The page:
Whilst browsing to watch a product review on one of the world's most frequented video sharing sites, I was faced with a countdown similar to the title of this post, whilst marketers had a brief interlude to try and hook my interest before I was able to skip to the start of the video review. It made me think about some of the challenges faced by those who use digital marketing to communicate their messages. Roper Reports® Worldwide data tells us that, currently, just 12% of Global consumers see advertising on the Internet as a trustworthy source of information – a figure that does not compare favourably with the 39% of consumers who see TV advertising as a trustworthy resource. Yet in this instance, it was not the type of media that made me so eager to skip forward, rather it was the advert itself, which appeared to be untargeted, given my profile or indeed the subject matter I was researching.
Rewind 25 years and home VCRs were beginning to wrestle the monopoly of control over our viewing time, previously held by the television networks, back into the hands of the consumer. The ability to fast-forward through advertising breaks allowed consumers to dictate the degree to which they were marketed to. Where previously consumers had faced a stark choice between sitting through the adverts and going to the kitchen to make a cup of tea (and risking missing the start of the next programme segment), now they could pause the action or fast-forward through, bypassing the carefully crafted work of the advertising agencies.
Back to present day and these issues are compounded by the arrival of PVRs and on-demand TV - services that make scanning through these commercials even easier.
At GfK Consumer Trends, we are passionate about connecting with consumers at a fundamental Values level. Understanding these deep, motivational traits can help us understand how to engage these prospects with your communications messages, to best “hook” their interest, even in such a short space of time.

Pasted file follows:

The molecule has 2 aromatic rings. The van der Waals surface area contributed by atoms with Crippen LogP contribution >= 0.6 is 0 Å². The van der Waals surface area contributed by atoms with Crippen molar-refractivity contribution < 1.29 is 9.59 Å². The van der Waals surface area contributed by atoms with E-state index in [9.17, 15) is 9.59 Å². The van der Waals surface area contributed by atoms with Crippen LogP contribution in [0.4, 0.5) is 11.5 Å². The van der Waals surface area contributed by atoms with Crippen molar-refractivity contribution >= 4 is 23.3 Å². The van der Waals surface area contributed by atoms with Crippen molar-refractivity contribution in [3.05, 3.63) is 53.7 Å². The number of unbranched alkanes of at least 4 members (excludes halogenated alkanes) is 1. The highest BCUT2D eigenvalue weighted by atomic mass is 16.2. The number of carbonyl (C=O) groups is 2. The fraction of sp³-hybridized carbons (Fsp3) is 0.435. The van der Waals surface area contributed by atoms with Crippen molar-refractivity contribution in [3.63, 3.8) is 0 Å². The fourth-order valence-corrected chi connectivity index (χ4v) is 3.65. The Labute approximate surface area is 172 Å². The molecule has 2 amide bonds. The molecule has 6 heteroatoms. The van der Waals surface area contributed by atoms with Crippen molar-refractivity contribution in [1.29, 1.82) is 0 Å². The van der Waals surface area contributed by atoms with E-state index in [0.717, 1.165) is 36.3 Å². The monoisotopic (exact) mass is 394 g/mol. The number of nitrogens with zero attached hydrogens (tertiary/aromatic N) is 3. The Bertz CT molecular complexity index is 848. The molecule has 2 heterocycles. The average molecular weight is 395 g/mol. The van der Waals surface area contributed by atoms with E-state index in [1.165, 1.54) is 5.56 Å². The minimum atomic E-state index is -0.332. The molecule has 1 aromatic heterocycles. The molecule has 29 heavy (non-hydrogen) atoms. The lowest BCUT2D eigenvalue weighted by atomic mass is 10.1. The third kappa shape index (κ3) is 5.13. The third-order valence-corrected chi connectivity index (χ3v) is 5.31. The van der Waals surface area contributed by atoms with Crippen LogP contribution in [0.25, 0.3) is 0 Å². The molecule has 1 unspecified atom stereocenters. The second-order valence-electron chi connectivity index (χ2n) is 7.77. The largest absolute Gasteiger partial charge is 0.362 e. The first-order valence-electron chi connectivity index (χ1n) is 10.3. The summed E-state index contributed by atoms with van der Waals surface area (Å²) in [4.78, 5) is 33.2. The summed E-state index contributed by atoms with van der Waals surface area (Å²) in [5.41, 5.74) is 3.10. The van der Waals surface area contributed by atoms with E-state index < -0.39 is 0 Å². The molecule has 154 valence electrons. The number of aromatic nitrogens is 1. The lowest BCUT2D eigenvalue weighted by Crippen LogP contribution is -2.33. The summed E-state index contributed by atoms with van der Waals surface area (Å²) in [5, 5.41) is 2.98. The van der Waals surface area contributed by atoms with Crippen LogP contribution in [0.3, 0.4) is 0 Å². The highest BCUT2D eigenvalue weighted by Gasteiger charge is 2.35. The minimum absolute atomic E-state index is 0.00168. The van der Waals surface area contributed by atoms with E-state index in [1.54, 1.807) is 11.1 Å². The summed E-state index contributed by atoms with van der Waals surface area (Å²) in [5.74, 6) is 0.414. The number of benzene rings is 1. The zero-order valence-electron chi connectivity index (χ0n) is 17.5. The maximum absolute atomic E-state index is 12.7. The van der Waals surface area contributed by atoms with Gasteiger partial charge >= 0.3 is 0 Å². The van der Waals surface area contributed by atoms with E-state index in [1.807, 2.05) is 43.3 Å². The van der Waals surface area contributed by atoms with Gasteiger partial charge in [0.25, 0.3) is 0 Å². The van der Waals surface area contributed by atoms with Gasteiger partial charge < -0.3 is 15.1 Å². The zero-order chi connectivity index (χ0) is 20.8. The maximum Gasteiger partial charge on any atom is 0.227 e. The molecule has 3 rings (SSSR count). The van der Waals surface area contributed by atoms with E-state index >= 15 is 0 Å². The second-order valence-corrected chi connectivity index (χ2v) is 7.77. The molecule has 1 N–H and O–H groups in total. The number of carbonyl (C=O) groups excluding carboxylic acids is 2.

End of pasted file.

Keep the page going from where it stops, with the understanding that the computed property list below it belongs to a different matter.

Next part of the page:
As consumers increasingly view such video content on mobile devices, either smartphones or tablets, the data that we collect (preferences, interests and histories) becomes more attributable to an individual. This knowledge, when coupled to an understanding of your target’s Values profile, means that it becomes possible to identify not only the products and services that consumers may be most interested in, but the way in which the messages about those products might be best communicated, in order to grab the attention of the consumer in those crucial first few seconds. A number of commentators in the digital marketing space have pointed to the potential threat of targeted online advertising content being viewed as “uncanny” by consumers, even detrimental, as consumers view the invasion of their browsing privacy as unnerving. It could be argued that ensuring such messages are communicated in a way that is more suited to the Values profile of those you are trying to reach, may lead to a more comfortable experience for the viewer and alleviate some of these concerns.
Which brings us back to online advertising and the 5-second compulsory viewing I experienced, just the other day. I began to realise that, rather than being restricted to "only" 5-seconds in which to sufficiently grab my attention to encourage continued viewing, this actually represented a massive opportunity for the creators of these adverts. 5-seconds of my undivided attention. Too short to step away from the tablet I was watching the video on, yet impossible to bypass. If the advert was sufficiently relevant and delivered in a way that resonated with my own beliefs, this was a rare period of assured viewing.
In today’s ever more cluttered and time-scarce world, such an interval suddenly seems more like a golden opportunity, rather than being as restrictive as it first appears.
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